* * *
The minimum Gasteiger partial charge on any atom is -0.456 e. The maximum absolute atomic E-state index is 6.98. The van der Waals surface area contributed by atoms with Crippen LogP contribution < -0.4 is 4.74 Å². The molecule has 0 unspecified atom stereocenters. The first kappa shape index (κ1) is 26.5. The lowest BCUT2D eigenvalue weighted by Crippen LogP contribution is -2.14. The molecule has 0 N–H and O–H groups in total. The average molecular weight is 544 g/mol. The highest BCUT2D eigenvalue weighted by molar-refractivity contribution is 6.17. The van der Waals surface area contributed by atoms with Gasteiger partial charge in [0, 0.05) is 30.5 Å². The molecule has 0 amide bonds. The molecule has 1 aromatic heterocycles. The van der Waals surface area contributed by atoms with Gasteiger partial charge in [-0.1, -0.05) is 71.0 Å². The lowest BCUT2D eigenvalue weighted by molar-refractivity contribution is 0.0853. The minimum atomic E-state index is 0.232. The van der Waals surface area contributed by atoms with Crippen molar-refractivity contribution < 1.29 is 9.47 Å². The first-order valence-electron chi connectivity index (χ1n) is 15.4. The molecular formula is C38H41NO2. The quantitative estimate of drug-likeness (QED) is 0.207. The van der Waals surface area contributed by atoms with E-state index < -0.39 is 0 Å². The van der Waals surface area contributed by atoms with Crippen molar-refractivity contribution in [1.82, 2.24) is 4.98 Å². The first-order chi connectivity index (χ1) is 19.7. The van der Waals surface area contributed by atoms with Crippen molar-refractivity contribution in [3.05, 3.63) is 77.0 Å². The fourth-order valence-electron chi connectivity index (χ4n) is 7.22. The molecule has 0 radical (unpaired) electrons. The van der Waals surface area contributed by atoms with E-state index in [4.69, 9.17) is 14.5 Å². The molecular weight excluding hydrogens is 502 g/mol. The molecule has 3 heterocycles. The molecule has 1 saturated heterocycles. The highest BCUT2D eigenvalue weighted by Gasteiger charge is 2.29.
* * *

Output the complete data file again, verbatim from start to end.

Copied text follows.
The minimum Gasteiger partial charge on any atom is -0.456 e. The maximum absolute atomic E-state index is 6.98. The van der Waals surface area contributed by atoms with Crippen LogP contribution < -0.4 is 4.74 Å². The molecule has 0 unspecified atom stereocenters. The first kappa shape index (κ1) is 26.5. The lowest BCUT2D eigenvalue weighted by Crippen LogP contribution is -2.14. The molecule has 0 N–H and O–H groups in total. The average molecular weight is 544 g/mol. The highest BCUT2D eigenvalue weighted by molar-refractivity contribution is 6.17. The van der Waals surface area contributed by atoms with Gasteiger partial charge in [0, 0.05) is 30.5 Å². The molecule has 0 amide bonds. The molecule has 1 aromatic heterocycles. The van der Waals surface area contributed by atoms with Gasteiger partial charge in [-0.1, -0.05) is 71.0 Å². The lowest BCUT2D eigenvalue weighted by molar-refractivity contribution is 0.0853. The minimum atomic E-state index is 0.232. The van der Waals surface area contributed by atoms with Crippen molar-refractivity contribution < 1.29 is 9.47 Å². The first-order valence-electron chi connectivity index (χ1n) is 15.4. The molecular formula is C38H41NO2. The quantitative estimate of drug-likeness (QED) is 0.207. The van der Waals surface area contributed by atoms with E-state index < -0.39 is 0 Å². The van der Waals surface area contributed by atoms with Crippen molar-refractivity contribution in [1.82, 2.24) is 4.98 Å². The first-order chi connectivity index (χ1) is 19.7. The van der Waals surface area contributed by atoms with Crippen molar-refractivity contribution in [3.05, 3.63) is 77.0 Å². The fourth-order valence-electron chi connectivity index (χ4n) is 7.22. The molecule has 0 radical (unpaired) electrons. The van der Waals surface area contributed by atoms with E-state index in [4.69, 9.17) is 14.5 Å². The molecular weight excluding hydrogens is 502 g/mol. The molecule has 3 heterocycles. The molecule has 1 saturated heterocycles. The highest BCUT2D eigenvalue weighted by Gasteiger charge is 2.29.